On October 2, Elon Musk, the high-profile Chief Executive of Tesla, the world's most valuable automobile company, created a flutter in India when he hinted the company could be on its way to the country next year.
"Next year for sure," Musk tweeted in response to a query by a Twitter account, Tesla Club India, on the long-anticipated entry in the Indian market. The Twitter account was started in March 2019 by electric vehicle (EV) enthusiasts Nikhil Chaudhary and Arun Bhat S. and has over 4,400 followers till date.
Barely a week later, Mercedes Benz, India's largest luxury car maker, launched EQC, the country's first luxury EV. Given that electric mobility in India is still at a nascent stage, and issues such as high cost, lack of charging infrastructure and range anxiety - due to which Maruti Suzuki and other mass market companies are yet to launch EVs - the move may seem a bit premature.
Yet, luxury car makers are ready to foray into the electric segment in India. Mercedes will soon be joined by compatriot Audi with its e-tron and Jaguar Land Rover with I-pace later this year. This will be followed by BMW bringing in Mini Cooper SE EV and Volvo introducing the electric version of its compact SUV XC40 in the second half of next year. As indicated by Musk, Tesla's high-octane entry into India, with possibly its Model 3, could happen around the same time.
Global automotive history is replete with examples of luxury car industry coming out with innovations that later trickled down to mass market segments. It will be no surprise if it happens in electric mobility as well.
The deeper pockets of luxury car customers and their lifestyle are a great help in getting over some of the handicaps that plague electric cars today. "Our industry has an advantage that luxury car owners have greater affordability and independent houses or offices, which means setting up a dedicated charging point for their cars is not an issue," says Martin Schwenk, Managing Director and CEO, Mercedes Benz India. "Luxury cars will also take the lead in advanced battery management system to offer greater range, so a customer needs to put it on charge only once, or at the most twice, a week. The affluent also tend to fly more when they travel out of the city, be it for business or leisure, and use cars predominantly for shorter trips within cities. An EV is perfect for them."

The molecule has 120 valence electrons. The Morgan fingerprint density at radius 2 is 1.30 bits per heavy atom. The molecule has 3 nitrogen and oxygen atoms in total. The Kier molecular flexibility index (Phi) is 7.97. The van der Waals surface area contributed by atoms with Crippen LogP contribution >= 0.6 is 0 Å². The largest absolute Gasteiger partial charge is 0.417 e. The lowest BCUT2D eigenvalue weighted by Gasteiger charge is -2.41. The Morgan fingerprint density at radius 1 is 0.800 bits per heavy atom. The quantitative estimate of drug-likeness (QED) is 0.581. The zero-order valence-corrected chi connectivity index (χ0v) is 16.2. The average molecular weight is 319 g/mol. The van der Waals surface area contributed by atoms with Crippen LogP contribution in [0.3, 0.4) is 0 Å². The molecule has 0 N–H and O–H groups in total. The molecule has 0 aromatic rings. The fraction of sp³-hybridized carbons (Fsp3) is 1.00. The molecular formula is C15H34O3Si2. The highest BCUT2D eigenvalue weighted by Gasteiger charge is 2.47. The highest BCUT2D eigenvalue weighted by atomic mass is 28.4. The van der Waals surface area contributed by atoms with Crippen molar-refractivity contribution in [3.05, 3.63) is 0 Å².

The biggest USP of a luxury EV is obviously the lack of any tail pipe emission which, in today's day and age, has become an important consideration. It goes well with the perception of an industry leader or celebrity who wants to be seen doing the right thing. "Our global experience shows that luxury EVs are bought by people who are aware of their responsibility to reduce carbon footprint and want to act upon it while retaining the comfort and technological prowess of a luxury car," says Charles Frump, Managing Director, Volvo Cars India. "Luxury is a very small segment of the overall car market in India, but with electrification, is poised to grow much faster. We believe that luxury car buyers who typically own multiple cars will adopt EVs much earlier than others. The penetration of EVs in the luxury segment is likely to be much higher. We feel this is the right time to introduce EVs in the Indian market. We plan to capture a reasonable portion of the market in the near to medium term."
EVs' potential to revolutionise the luxury car is immense and goes beyond just carbon footprint. With no need for a high performance engine, an exhaust system or extensive insulation that is required to keep the clatter under the bonnet from filtering into the cabin, an EV is lighter, with more space inside the cabin. The battery pack lowers the centre of gravity as it is generally placed on the floor and ensures balanced distribution of weight between front and rear axles. These factors enhance performance, ride and handling aspects.